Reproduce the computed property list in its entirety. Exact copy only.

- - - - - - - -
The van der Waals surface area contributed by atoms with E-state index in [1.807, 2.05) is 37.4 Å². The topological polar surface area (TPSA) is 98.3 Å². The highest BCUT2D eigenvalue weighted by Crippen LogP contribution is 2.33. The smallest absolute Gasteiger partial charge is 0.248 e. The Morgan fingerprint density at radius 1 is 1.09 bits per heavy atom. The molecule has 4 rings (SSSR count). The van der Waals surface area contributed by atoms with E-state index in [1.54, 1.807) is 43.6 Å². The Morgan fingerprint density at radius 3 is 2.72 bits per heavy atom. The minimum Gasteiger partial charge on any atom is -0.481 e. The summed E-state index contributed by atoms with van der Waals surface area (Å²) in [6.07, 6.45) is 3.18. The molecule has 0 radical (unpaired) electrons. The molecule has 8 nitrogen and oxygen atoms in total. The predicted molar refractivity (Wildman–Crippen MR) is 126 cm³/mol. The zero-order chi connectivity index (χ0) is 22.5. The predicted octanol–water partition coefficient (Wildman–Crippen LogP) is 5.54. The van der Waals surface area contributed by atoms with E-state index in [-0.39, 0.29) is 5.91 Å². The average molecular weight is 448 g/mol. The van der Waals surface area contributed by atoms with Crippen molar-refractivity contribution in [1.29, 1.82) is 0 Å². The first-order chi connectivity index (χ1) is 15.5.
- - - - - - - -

The van der Waals surface area contributed by atoms with E-state index in [1.807, 2.05) is 37.4 Å². The topological polar surface area (TPSA) is 98.3 Å². The highest BCUT2D eigenvalue weighted by Crippen LogP contribution is 2.33. The smallest absolute Gasteiger partial charge is 0.248 e. The Morgan fingerprint density at radius 1 is 1.09 bits per heavy atom. The molecule has 4 rings (SSSR count). The van der Waals surface area contributed by atoms with E-state index in [1.54, 1.807) is 43.6 Å². The Morgan fingerprint density at radius 3 is 2.72 bits per heavy atom. The minimum Gasteiger partial charge on any atom is -0.481 e. The summed E-state index contributed by atoms with van der Waals surface area (Å²) in [6.07, 6.45) is 3.18. The molecule has 0 radical (unpaired) electrons. The molecule has 8 nitrogen and oxygen atoms in total. The predicted molar refractivity (Wildman–Crippen MR) is 126 cm³/mol. The zero-order chi connectivity index (χ0) is 22.5. The predicted octanol–water partition coefficient (Wildman–Crippen LogP) is 5.54. The van der Waals surface area contributed by atoms with E-state index in [-0.39, 0.29) is 5.91 Å². The average molecular weight is 448 g/mol. The van der Waals surface area contributed by atoms with Crippen molar-refractivity contribution in [1.29, 1.82) is 0 Å². The first-order chi connectivity index (χ1) is 15.5.